Pfizer Won’t Confirm FDA-Approved Comirnaty Vaccine Is Available To Americans

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Pharmaceutical giant Pfizer, Inc. has repeatedly refused to confirm whether it has shipped any of the Comirnaty vaccine to the United States. In some cases, vaccine mandates require an FDA-approved vaccine to be administered, prompting further potential legal hurdles for the White House’s vaccine agenda.

Earlier today The Ohio Star exclusively reported that one of the state’s largest hospital systems is not distributing the Food and Drug Administration (FDA) approved Pfizer vaccine, labeled as Comirnaty, but is instead distributing the previous labeled versions of the vaccine that are only approved for emergency use via an Emergency Use Authorization (EUA).

Pfizer refused to tell reporter Peter D’Abrosca whether Comirnaty was being shipped to Ohio.

Meanwhile, the FDA has conceded that Comirnaty and the two versions of the Pfizer vaccine given emergency use authorization are “legally distinct.”

National File contacted Pfizer to ascertain whether vials of Comirtnaty where being distributed anywhere inside the United States or any of its territories.

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Pfizer did not respond to our question, but the big pharmaceutical company’s response seemed to suggest that it is presently unavailable.

“The Pfizer-BioNTech COVID-19 EUA labeled product will still be shipped and usable until its expiry date,” a Pfizer spokesperson told National File.

National File contacted Pfizer a second time to offer them to opportunity to clarify whether Comirtnaty is available within the United States or any of its territories.

The pharmaceutical giant did not respond when given nearly three hours to provide comment.

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We will update this article if Pfizer clarifies whether Comirnaty has been shipped to any destination within the United States or its territories.

In the company’s first response to National File, its spokesperson also attempted to clarify the FDA’s statement that the Comirnaty vaccine is “legally distinct” from the EUA vaccines:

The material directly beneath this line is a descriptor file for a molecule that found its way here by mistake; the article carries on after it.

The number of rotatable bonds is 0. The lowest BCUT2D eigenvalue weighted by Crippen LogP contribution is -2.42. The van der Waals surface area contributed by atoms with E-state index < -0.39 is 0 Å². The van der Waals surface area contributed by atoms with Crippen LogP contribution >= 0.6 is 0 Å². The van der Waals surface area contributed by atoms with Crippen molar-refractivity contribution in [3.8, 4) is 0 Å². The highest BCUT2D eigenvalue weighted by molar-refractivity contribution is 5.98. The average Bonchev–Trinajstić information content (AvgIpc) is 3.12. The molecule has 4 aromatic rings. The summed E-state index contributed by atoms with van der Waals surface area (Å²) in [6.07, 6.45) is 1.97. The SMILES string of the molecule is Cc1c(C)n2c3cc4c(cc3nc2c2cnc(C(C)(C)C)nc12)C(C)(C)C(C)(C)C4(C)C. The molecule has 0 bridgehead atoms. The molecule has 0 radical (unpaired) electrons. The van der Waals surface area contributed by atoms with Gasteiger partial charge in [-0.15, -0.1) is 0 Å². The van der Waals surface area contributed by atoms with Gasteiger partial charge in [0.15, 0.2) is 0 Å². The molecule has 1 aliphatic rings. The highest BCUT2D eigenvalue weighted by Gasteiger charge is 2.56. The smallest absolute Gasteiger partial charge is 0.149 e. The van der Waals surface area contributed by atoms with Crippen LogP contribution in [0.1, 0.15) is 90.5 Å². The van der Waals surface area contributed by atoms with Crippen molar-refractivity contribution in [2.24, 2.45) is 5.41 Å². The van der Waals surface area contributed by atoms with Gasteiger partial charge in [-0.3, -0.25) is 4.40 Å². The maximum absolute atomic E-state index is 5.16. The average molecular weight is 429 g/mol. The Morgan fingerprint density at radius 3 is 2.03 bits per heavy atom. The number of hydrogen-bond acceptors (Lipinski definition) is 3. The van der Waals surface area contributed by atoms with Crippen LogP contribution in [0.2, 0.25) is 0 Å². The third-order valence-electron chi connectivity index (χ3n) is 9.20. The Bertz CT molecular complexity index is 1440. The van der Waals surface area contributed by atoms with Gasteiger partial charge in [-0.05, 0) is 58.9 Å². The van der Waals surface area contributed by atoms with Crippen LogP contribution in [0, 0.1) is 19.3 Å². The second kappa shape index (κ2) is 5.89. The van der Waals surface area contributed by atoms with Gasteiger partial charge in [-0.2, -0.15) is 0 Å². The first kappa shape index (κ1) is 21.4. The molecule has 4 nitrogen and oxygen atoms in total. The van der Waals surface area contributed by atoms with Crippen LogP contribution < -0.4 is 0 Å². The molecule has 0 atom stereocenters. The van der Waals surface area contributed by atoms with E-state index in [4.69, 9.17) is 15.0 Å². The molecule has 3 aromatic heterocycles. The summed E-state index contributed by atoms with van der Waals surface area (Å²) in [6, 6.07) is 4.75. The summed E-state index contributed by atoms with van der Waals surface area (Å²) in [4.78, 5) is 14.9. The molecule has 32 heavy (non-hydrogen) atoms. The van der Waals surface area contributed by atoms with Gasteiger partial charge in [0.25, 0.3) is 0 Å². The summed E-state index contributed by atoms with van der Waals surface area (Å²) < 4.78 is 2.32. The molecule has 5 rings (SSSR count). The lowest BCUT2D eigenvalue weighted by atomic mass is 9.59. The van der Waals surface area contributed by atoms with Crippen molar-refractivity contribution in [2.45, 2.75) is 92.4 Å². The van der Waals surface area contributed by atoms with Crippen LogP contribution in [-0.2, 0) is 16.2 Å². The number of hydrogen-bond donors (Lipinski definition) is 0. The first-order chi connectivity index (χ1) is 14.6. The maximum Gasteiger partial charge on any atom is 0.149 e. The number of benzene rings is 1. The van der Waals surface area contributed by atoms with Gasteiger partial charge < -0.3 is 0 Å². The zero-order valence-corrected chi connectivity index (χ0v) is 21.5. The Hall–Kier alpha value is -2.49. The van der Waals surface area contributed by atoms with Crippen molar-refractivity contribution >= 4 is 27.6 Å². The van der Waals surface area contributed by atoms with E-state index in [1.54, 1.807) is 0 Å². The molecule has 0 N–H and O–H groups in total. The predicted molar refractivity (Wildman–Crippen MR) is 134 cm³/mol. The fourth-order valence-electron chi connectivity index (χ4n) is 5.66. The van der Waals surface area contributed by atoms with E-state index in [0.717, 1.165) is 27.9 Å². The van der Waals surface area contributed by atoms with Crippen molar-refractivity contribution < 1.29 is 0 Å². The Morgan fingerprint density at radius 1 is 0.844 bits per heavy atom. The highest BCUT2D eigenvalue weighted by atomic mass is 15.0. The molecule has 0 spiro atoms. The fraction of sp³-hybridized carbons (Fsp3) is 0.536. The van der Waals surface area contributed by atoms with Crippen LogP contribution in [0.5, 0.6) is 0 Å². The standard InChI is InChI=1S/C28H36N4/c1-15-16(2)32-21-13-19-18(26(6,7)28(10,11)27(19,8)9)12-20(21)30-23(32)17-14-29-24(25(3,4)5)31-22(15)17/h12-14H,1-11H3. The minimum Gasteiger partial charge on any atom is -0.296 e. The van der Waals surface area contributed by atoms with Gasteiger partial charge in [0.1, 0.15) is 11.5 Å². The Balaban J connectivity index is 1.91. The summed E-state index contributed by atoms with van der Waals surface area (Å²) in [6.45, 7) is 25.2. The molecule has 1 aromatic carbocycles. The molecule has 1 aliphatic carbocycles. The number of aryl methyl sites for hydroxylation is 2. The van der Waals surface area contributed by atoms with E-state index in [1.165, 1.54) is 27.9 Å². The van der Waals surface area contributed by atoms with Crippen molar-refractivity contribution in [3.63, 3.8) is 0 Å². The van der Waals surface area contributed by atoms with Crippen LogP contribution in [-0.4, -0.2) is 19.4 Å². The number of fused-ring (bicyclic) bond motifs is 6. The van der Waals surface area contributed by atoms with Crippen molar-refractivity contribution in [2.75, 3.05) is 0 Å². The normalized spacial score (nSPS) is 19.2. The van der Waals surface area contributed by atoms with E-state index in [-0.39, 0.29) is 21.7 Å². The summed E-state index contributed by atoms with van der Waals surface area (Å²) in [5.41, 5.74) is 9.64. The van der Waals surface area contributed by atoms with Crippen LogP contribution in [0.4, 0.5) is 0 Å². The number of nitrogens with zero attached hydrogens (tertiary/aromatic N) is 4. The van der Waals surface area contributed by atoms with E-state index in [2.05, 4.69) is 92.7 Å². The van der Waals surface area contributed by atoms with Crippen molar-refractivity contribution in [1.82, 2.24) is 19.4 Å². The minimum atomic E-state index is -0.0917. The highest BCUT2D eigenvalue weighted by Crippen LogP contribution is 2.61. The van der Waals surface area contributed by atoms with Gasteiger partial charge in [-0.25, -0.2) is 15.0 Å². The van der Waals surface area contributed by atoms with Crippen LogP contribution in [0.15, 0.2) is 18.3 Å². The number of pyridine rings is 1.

“The statement that the products are “legally distinct with certain differences” refers to the differences in manufacturing information included in the respective regulatory submissions. Specifically,

  • While the products are manufactured using the same processes, they may have been manufactured at different sites or using raw materials from different approved suppliers.
  • FDA closely reviews all manufacturing steps, and has found explicitly that the EUA and BLA products are equivalent.
  • Approval of site transfers and changes in ingredient supplies are common for licensed vaccines. The FDA’s approval provides additional assurance of consistent product performance.”

According to FDA’s statement to The Ohio Star, the pharmaceutical company’s definition of “legally distinct” may also be imperfect (emphasis added by National File):

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“The statutory authorities governing BLAs and EUAs are distinct and provide different legal requirements. The vaccine distributed pursuant to the BLA approval is subject to the requirements of the BLA under section 351 of the Public Health Service Act, while the EUA vaccine is subject to the requirements of the EUA issued pursuant to section 564 of the FD&C Act.  For example, EUA Fact Sheets must be provided for the EUA product but not for the approved BLA product.

The FDA-approved Comirnaty (COVID-19 Vaccine, mRNA) and the two EUA authorized formulations of Pfizer-BioNTech COVID-19 Vaccine for ages 12 years and older, when prepared according to their respective instructions for use, can be used interchangeably without presenting any safety or effectiveness concerns. For purposes of administration, doses distributed under the EUA are interchangeable with the licensed doses. The Vaccine Information Fact Sheet for Recipients and Caregivers provides additional information about both the approved and authorized vaccines.

Information regarding manufacturing locations and materials is generally considered non-public information under disclosure statutes and FDA regulations, unless previously disclosed by the manufacturer.  Certain facilities involved in the manufacture of Comirnaty have been made public in the Summary Basis for Regulatory Action posted on FDA’s website.  Please contact Pfizer directly to inquire about the manufacture of Comirnaty and Pfizer-BioNTech COVID-19 Vaccine.